30. Reform SSP to make it a proper employument right available to all workers – accrued in line with length of service (page 99)
  31. Give individuals a right to return to work following  long-term sickness absence (page 99)

Some of these proposals are ‘ready to go’ and others would obviously require a great deal of work to turn them into something specific. For example, it’s all very well saying we need a clearer definition of who is an employee and who is a worker – but what would those definitions actually look like?

I plan to look at a number of these proposals in more detail over the summer and will, as ever, be blogging and Tweeting my thoughts. But before I start whinging and carping (and I will be doing a lot of that), it is worth acknowledging that this Report is a more substantial piece of work than the various leaks over recent days suggested. There is a lot of substance here that will form the framework of the employment law debate for the foreseeable future.

Good work.

 

Posted in Employment status, Taylor Report, Uncategorized, Zero Hours COntracts | Tagged , , | 2 Comments

Employment Status – in praise of fuzziness

As we await the publication of the Taylor Review of Modern Working Practices, one issue that is being discussed is whether the definitions of employee and worker need to be simplified and/or clarified. There is a general feeling that that the current distinction between the two is rather vague and fuzzy – as is the distinction between those who are either workers or employees and the ‘genuinely’ self-employed. Most people instinctively feel that vagueness in legal definitions is a bad thing as it leads to uncertainty. I’m not convinced.

Sarah O’Connor, the employment correspondent for the Financial Times, wrote recently about the need for clarity – arguing that you can’t expect people to ‘plough through reams of case law to figure out if they have been misclassified’ and that ‘there is little point in having employment rights if no-one really knows to whom they apply’.

Its certainly a fair point and it chimes with the Law Society’s submission to the Taylor review in which it urged the clarification of employment status.To its credit the Law Society puts its money where its mouth is and actually proposes new definitions of worker and employee that it feels would lead to greater clarity and understanding. Here is their proposed definition of an employee:

A person in paid work is an employee if:

  1. (a)  they provide work under a contract of service or apprenticeship, whether express or implied; and
  2. (b)  the contract places an obligation on the employer to provide work, and the individual to accept and execute allocated work personally; and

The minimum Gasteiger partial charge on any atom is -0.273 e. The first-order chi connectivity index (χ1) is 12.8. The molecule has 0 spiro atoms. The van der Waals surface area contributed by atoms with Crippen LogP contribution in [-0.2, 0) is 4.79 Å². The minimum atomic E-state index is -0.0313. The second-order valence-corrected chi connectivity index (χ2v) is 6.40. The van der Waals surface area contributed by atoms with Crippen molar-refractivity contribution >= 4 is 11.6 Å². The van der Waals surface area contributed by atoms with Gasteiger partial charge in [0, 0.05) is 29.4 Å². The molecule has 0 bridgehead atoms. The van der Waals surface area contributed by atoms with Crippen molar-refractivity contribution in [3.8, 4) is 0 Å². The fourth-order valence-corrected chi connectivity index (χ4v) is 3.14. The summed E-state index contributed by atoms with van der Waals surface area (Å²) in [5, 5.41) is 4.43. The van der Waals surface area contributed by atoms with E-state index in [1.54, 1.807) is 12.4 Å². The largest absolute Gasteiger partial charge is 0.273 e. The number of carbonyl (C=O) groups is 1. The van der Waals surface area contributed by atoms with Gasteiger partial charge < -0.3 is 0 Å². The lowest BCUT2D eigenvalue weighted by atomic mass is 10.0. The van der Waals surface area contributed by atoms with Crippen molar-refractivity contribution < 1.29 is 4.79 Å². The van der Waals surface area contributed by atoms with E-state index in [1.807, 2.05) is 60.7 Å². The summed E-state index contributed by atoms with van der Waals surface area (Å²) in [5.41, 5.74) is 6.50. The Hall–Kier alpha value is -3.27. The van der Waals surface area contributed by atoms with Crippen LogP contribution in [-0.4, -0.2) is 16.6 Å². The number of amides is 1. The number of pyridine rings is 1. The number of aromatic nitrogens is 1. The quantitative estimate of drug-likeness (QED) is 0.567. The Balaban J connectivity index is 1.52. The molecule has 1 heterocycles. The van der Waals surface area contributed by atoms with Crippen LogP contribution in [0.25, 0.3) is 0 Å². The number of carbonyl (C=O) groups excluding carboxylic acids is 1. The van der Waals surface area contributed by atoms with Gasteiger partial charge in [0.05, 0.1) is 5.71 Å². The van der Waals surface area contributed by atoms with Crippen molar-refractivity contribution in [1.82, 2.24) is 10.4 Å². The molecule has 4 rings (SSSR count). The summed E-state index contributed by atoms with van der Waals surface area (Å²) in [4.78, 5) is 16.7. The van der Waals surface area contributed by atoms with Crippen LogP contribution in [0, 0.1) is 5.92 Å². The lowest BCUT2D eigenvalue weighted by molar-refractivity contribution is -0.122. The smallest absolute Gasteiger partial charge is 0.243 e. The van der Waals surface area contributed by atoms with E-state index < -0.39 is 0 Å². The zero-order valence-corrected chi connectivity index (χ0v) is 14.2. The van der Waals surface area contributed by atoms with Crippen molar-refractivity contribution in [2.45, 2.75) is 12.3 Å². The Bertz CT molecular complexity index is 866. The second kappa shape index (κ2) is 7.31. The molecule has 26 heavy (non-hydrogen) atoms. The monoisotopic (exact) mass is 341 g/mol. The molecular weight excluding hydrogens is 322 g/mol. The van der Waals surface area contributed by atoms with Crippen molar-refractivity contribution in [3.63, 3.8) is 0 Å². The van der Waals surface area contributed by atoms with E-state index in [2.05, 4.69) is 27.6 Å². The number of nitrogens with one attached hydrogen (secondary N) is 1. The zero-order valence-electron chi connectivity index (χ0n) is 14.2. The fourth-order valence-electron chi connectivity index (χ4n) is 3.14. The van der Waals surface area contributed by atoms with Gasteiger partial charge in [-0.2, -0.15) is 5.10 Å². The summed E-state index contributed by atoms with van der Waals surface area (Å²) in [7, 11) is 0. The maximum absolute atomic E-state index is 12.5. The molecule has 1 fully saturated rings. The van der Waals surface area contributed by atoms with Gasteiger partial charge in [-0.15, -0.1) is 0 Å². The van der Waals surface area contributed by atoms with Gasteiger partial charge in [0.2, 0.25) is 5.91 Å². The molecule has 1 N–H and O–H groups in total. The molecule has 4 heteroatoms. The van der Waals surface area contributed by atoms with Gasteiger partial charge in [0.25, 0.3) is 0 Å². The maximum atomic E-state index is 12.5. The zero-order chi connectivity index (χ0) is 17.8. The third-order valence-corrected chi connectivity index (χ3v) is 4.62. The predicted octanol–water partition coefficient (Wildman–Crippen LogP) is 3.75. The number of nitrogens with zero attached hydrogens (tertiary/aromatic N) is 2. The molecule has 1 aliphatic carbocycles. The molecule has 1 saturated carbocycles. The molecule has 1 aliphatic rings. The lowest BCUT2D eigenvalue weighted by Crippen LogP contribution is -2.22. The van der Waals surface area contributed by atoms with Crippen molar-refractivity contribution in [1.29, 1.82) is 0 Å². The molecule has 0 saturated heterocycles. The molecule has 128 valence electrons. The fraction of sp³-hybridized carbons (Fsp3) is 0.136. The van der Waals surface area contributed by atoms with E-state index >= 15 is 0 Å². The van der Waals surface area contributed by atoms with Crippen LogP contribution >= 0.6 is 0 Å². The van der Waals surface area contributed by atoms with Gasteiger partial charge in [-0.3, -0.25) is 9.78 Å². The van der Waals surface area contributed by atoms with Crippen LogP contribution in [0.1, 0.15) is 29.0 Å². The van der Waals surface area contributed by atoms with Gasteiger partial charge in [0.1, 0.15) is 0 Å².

(c) the employer retains control over how the work will be carried out, for example:

  1. where the work will be executed,
  2. how activities will be performed,
  3. the hours during which the work is to be performed; and

(d) the contract provides for regular remuneration by the employer regardless of the level of profit enjoyed by his business.

Be honest. Do you read that definition and think ‘Oh it all makes sense now!’? This attempt simply shows that clarifying employment status is easier said than done. Personally I don’t see how taking principles from leading cases and bunging them into the statute helps us very much. The Law Society’s proposed new definitions don’t really add anything. In fact, look at their proposed definition of a worker:

A person in paid work is a worker if they work (or worked):

  1. (a)  under a contract of employment (or other contract) whether express or implied; and
  2. (b)  the contract places an obligation on the worker to personally perform allocated work or service in a manner stipulated by the employer; and

(c) the contract does not provide that the worker will work exclusively for the employer; and

(d) the status of the employer is not by virtue of the contract that of a client or customer of any profession or business undertaking carried on by the worker.

It seems to me that the line about performing work ‘in a manner stipulated by the employer’ is rather restrictive and  would actually have the effect of narrowing the scope of the law. Im sure that is not what is intended but it does show that coming up with a simple and clear definition is far from easy.

The essential problem with employment status is not that the definitions are vague, but that there is an incentive for employers (using the term in its broadest sense) to seek to limit an individual’s rights by drafting a ‘self-employed’ contract when in practice it is no such thing.